Other researchers agreed that pathogen studies present ample opportunities for those involved with proteomics, both academically and commercially. “Anything to do with virology and vectorology is a really good project for proteomics because you’re dealing with discrete pathogens and at least initially with pure cell lines and you can follow infectivity over time,” said Alexander Kurosky, director of UTMB’s proteomics center — established by the National Heart, Lung, and Blood Institute — and leader of the proteomics core in the UTMB RCE proposal (see PM 7-18-03).

If UTMB becomes an RCE, Gorenstein will have additional funding for his proteomics research on thioaptamers — aptamers that have chimeric part-sulfur backbones — in addition to $12 million in funding he has received in grants from the Defense Advanced Research Projects Agency, the Centers for Disease Control, and the Defense Threat Reduction Agency. The thioaptamer work, which uses these especially “sticky” aptamers to target cytokines, chemokines, and other proteins that are elevated as part of the immune response resulting from viral infection, would be applied to a wide range of pathogens that the center studies. The proteomics core of the RCE would be focused in general on providing “generic-type infrastructure for proteomics.”

Ciphergen Sees an Opportunity

Gorenstein is already collabor-ating with Ciphergen on biodefense research, baiting its SELDI chips with thioaptamers to fish for cytokines and other targets. Ciphergen is written into the RCE and NBL grants, with UTMB being allocated money to buy Ciphergen’s SELDI equipment, and Ciphergen getting money to build a laboratory to “take technology developed in Gorenstein’s lab and make it work in our environment.” If an RCE grant is awarded to UTMB, Gorenstein’s collaborations would be expanded to include several small biotech companies and “at least one major big pharma,” he said.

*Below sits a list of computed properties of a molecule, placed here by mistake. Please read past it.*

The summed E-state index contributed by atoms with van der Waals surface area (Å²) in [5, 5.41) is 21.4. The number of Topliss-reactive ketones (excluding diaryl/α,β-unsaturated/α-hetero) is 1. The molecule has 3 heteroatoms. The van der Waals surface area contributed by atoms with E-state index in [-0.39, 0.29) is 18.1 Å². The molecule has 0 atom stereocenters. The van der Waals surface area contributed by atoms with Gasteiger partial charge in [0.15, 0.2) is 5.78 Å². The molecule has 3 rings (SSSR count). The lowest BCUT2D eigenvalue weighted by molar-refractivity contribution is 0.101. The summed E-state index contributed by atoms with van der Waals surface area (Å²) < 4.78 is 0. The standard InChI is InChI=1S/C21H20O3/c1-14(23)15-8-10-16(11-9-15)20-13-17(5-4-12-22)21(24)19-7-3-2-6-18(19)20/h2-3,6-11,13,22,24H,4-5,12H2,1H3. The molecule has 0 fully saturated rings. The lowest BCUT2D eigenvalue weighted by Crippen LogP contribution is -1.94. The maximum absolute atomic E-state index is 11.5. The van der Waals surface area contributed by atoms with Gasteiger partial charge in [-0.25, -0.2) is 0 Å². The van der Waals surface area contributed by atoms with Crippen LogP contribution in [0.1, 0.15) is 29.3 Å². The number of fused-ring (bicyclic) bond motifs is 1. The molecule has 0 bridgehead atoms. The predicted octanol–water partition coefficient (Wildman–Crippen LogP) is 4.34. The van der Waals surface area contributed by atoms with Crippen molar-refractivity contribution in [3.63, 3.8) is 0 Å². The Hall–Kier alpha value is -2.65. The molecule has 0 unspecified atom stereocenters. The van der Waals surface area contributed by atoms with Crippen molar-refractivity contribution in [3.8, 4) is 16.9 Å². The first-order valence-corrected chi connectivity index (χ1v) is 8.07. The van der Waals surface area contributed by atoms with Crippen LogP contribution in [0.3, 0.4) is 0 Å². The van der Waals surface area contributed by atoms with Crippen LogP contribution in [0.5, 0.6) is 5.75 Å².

For Ciphergen and others, there is much to gain from the grants. “[With the RCE] short term we gain a significant chunk of revenue from them to buy a lot of hardware,” said Bill Williams, Ciphergen’s national sales manager for the US “Long term we’re going to share in the intellectual property,” he said. In terms of the NBL, the gains could be greater. “That’s a lot of money, and [for] whoever is making the decisions to buy proteomics technology at these centers — if we’re a major player as a proteomics company in what they decide to purchase, there’s a PR angle that will cross over into other market areas outside of biodefense,” Williams said.

According to Prabhakar, more companies, particularly those interested in drug discovery, should take a lesson from Ciphergen. “If I am one of those [proteomics] companies, even if I don’t see opportunities today or tomorrow, I would definitely establish very good relationships with NBLs, because if you are going to develop any product that needs to be tested, you are going to have to go into one of these places,” Prabhakar said. “The viability of a product will depend upon accessibility to the NBL and a very good relationship with the NBL people such as myself.”

The NBL is not the only opportunity to share in the biodefense boon.

“The growth in the government spending in proteomics for national defense, it’s huge,” Williams said. “And it’s going to be bigger going forward. It’s a big ocean.”

In September, the NIH will also announce five to 10 awards, in addition to awarding the RCEs and NBLs, for “Biodefense Proteomics Research Programs.” No funding cap was listed for the program.

— KAM